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Protecting Galapagos Biodiversity through the Cargo and Quarantine Initiative

WildAid’s continued work with the Galapagos Cargo and Quarantine Initiative, an endeavor committed to protecting the Galapagos Island’s unique biodiversity from exotic species and diseases introduced via food and product shipments from mainland Ecuador, has recently resulted in the streamlining of off-loading procedures at cargo dock facilities on two of the islands as well as a national regulation that requires Galapagos cargo ship owners to renew and classify their ships according to international standards within a one-year timeframe.

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Despite widespread awareness that maritime transport of organic cargo is a prime vector for new introductions to the Galapagos Islands, insufficient inspection and quarantine procedures at ports of departures have scarcely improved in the last decade and result in the entry of unknown numbers of pests. Shipping containers are frequently open cardboard boxes, sacks, and large plastic bags, ideal for contamination by insects, rodents, seeds, and bacteria.

With a growing population and rising numbers of tourists, the demand for imported food to Galapagos continues; between June 2010 and June 2011 alone, potato imports increased 141%, while there was a comparable 128% increase in the import of 13 common fruit and vegetable products.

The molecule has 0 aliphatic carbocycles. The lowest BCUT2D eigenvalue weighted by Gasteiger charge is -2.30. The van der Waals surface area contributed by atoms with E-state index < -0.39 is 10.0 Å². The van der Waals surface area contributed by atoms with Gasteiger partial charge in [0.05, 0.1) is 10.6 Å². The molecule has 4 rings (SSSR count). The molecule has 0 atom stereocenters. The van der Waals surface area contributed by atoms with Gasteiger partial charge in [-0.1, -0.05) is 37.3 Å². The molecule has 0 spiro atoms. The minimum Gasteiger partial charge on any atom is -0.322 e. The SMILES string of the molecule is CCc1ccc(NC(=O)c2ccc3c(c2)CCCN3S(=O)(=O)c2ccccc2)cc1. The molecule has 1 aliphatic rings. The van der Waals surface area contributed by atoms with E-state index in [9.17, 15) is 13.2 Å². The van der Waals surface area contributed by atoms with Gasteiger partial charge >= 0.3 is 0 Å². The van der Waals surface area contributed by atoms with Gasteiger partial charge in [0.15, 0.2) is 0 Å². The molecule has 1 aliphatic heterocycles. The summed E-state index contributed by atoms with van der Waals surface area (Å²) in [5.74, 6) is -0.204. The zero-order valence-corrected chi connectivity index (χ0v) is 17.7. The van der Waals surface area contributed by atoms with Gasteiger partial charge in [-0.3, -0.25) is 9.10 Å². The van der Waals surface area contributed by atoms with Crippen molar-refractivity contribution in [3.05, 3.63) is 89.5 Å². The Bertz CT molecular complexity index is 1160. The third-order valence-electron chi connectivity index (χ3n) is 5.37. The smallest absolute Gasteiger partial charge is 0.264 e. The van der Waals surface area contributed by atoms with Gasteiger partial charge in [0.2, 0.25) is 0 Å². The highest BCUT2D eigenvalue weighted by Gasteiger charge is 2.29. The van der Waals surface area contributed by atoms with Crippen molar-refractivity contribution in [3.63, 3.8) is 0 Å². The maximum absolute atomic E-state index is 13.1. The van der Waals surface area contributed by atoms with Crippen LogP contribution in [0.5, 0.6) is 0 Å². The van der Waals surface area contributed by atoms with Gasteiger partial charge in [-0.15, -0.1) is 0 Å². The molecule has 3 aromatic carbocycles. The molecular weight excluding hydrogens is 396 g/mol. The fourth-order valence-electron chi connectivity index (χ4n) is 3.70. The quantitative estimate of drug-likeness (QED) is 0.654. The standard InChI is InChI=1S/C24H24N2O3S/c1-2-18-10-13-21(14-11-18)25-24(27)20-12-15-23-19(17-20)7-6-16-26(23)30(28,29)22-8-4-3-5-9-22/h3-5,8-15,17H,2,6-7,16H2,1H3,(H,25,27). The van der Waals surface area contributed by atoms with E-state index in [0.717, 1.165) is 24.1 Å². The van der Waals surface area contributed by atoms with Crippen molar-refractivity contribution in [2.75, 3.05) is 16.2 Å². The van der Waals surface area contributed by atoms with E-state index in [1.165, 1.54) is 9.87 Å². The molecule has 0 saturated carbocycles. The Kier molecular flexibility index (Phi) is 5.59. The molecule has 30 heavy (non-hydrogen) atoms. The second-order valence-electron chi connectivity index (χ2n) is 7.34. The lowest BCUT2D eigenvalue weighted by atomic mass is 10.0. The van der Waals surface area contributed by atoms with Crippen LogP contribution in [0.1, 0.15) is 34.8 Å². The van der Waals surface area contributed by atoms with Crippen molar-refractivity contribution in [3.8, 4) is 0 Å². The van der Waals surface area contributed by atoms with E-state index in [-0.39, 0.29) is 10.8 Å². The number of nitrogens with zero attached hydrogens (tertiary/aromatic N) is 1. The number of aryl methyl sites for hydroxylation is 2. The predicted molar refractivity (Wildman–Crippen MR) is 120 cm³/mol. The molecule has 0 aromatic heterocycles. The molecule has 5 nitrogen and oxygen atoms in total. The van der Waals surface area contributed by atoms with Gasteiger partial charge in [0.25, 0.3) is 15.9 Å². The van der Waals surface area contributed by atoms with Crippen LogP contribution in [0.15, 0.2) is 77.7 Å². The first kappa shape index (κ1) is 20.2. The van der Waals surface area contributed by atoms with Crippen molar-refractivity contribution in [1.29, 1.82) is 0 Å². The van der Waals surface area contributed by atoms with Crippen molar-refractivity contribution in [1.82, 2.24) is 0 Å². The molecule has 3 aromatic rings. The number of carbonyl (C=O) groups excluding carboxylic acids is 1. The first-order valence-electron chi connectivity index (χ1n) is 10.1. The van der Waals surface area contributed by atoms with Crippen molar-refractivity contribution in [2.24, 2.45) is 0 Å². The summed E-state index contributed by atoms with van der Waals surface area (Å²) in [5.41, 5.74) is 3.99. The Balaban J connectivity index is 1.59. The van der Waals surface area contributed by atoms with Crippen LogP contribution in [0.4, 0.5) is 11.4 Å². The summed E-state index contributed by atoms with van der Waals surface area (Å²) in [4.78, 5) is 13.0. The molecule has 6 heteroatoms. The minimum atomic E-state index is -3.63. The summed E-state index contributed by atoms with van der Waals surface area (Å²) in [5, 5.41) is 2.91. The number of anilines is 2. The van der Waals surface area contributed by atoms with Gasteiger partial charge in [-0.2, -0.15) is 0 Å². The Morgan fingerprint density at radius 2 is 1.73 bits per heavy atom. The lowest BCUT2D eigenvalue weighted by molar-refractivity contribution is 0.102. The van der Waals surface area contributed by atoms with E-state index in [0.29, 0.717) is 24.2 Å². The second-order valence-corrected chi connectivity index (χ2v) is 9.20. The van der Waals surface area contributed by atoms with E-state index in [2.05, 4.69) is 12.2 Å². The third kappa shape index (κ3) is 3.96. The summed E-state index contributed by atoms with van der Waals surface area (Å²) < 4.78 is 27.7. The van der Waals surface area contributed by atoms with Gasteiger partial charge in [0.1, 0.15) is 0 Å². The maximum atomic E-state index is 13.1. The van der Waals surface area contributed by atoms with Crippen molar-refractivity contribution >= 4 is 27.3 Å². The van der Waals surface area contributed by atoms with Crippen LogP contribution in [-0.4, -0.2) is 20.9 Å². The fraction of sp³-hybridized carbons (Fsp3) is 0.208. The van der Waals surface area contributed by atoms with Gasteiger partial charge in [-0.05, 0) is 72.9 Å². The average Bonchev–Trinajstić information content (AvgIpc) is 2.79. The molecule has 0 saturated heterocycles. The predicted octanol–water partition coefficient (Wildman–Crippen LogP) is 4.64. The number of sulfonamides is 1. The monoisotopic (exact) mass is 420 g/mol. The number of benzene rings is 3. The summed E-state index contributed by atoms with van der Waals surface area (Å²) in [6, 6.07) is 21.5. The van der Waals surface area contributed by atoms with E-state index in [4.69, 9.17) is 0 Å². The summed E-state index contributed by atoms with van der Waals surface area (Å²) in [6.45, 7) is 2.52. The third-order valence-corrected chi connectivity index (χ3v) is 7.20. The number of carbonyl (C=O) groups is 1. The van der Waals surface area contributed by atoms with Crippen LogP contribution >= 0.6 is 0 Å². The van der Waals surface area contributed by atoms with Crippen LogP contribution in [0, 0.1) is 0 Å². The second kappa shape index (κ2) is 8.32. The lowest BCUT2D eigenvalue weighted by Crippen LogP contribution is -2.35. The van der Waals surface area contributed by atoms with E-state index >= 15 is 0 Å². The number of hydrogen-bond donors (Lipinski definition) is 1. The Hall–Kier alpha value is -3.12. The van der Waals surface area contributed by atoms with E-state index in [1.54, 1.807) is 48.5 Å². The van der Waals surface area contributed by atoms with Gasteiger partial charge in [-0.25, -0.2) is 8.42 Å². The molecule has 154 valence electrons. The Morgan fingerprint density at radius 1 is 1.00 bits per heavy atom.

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WildAid joined forces with the Galapagos Cargo and Quarantine Initiative in 2009 to target inadequate loading and unloading facilities, insufficient inspection procedures, and unsanitary shipping conditions. By working closely with the Government of Ecuador and the Galapagos Governance Council, WildAid is helping to create a centralized maritime shipping port in Guayaquil, one of Ecuador’s major port cities and anticipated site of the inspection and delivery of approximately 75% of all organic products shipped to the archipelago. A training program is also being developed with the United States Department of Agriculture to build local capacity among Galapagos Inspection and Quarantine System inspectors at departure and arrival ports.

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WildAid is also collaborating with Galapagos tour operator Lindblad Expeditions to implement the Operation to Prevent Unwanted Species (OPUS)-Clean Potato Project at the new Guayaquil shipping facility, which will deliver millions of pounds of sanitized potatoes to the islands, free from invasive pests. Once the potato project has been adapted to the general market demand, it will be expanded to include other high-risk organic projects such as plantains, carrots, and mangoes. WildAid also plans to conduct an assessment of the flow and distribution of cargo from the mainland to Galapagos, and provide a shipping projection for the next 50 years based on current trends in supply and demand.

Learn more about WildAid’s activities in the Galapagos Islands here.